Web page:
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         Memetics:     more books (58)
  1. The Art of Memetics by Wes Unruh, Edward Wilson, 2008-01-01
  2. Darwinizing Culture: The Status of Memetics as a Science
  3. Multi-Objective Memetic Algorithms (Studies in Computational Intelligence) by Chi-Keong Goh, 2009-03-13
  4. The Memetics of Music by Steven Jan, 2007-08
  5. Operational Freight Carrier Planning: Basic Concepts, Optimization Models and Advanced Memetic Algorithms (GOR-Publications) by Jörn Schönberger, 2010-11-30
  6. Distributed Memetic Algorithms for Graph-Theoretical Combinatorial Optimization Problems by Thomas Fischer, 2009-04-29
  7. Recent Advances in Memetic Algorithms (Studies in Fuzziness and Soft Computing)
  8. Disinfect Your Mind: Defend Yourself with Memetics Against Mass Media, Politicians, Corporate Management, Your Aunt's Advice, and Other Mind Viruses by Ely Asher, 2006-02-25
  9. Meme: Axiom, Culture, Selection, Memetics, Theory of Forms, Richard Dawkins, The Selfish Gene, Natural selection, Sociocultural evolution, Social evolution
  10. Memetic Magic by Kirk Packwood, 2004-04
  11. Insufficiencies of Language: A memetic approach to language?speaker conflicts by Edith Simmel, 2009-05-20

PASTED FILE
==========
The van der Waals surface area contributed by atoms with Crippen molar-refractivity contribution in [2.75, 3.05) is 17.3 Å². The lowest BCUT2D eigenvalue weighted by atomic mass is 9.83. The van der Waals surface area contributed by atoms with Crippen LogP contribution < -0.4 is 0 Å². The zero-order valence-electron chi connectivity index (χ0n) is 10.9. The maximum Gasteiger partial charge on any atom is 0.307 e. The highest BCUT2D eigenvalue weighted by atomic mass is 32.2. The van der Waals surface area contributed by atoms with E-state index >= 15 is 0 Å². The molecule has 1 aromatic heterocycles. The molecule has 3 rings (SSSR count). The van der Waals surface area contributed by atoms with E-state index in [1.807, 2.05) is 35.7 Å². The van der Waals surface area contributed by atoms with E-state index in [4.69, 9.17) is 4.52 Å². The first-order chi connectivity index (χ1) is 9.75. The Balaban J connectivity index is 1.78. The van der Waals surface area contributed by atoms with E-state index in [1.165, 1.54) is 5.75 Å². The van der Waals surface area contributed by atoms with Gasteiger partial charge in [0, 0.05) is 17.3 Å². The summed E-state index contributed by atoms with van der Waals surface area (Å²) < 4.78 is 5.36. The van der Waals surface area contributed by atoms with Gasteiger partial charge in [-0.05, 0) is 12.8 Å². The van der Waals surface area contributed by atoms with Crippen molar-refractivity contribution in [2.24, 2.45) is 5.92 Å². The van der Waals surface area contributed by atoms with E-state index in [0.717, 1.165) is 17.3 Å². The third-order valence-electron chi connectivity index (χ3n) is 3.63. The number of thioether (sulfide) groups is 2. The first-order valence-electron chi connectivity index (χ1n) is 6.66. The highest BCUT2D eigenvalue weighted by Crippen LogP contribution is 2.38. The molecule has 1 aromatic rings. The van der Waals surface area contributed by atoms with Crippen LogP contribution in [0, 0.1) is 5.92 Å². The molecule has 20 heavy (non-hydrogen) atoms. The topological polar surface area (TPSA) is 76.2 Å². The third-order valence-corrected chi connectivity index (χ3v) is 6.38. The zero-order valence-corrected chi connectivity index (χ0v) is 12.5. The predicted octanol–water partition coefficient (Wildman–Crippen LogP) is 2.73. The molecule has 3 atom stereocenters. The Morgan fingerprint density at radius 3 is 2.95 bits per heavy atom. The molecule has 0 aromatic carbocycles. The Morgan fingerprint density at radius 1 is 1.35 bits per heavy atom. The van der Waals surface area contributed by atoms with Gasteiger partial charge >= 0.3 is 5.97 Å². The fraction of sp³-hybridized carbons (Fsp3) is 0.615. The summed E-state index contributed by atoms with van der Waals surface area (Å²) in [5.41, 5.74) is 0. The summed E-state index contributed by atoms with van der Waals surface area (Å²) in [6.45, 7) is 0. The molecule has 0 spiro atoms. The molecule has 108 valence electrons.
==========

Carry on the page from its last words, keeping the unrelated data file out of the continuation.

1. Memetics
Meme an information pattern, held in an individual s memory, which is capableof being copied to another individual s memory. memetics the theoretical and
Meme: an information pattern, held in an individual's memory, which is capable of being copied to another individual's memory.
Memetics: the theoretical and empirical science that studies the replication, spread and evolution of memes Cultural evolution, including the evolution of knowledge , can be modelled through the same basic principles of variation and selection that underly biological evolution . This implies a shift from genes as units of biological information to a new type of units of cultural information: memes A meme is a cognitive or behavioral pattern that can be transmitted from one individual to another one. Since the individual who transmitted the meme will continue to carry it, the transmission can be interpreted as a replication : a copy of the meme is made in the memory of another individual, making him or her into a carrier of the meme. This process of self-reproduction (the memetic life-cycle ), leading to spreading over a growing group of individuals, defines the meme as a replicator, similar in that respect to the gene (Dawkins, 1976; Moritz, 1991). Dawkins listed the following three characteristics for any successful replicator: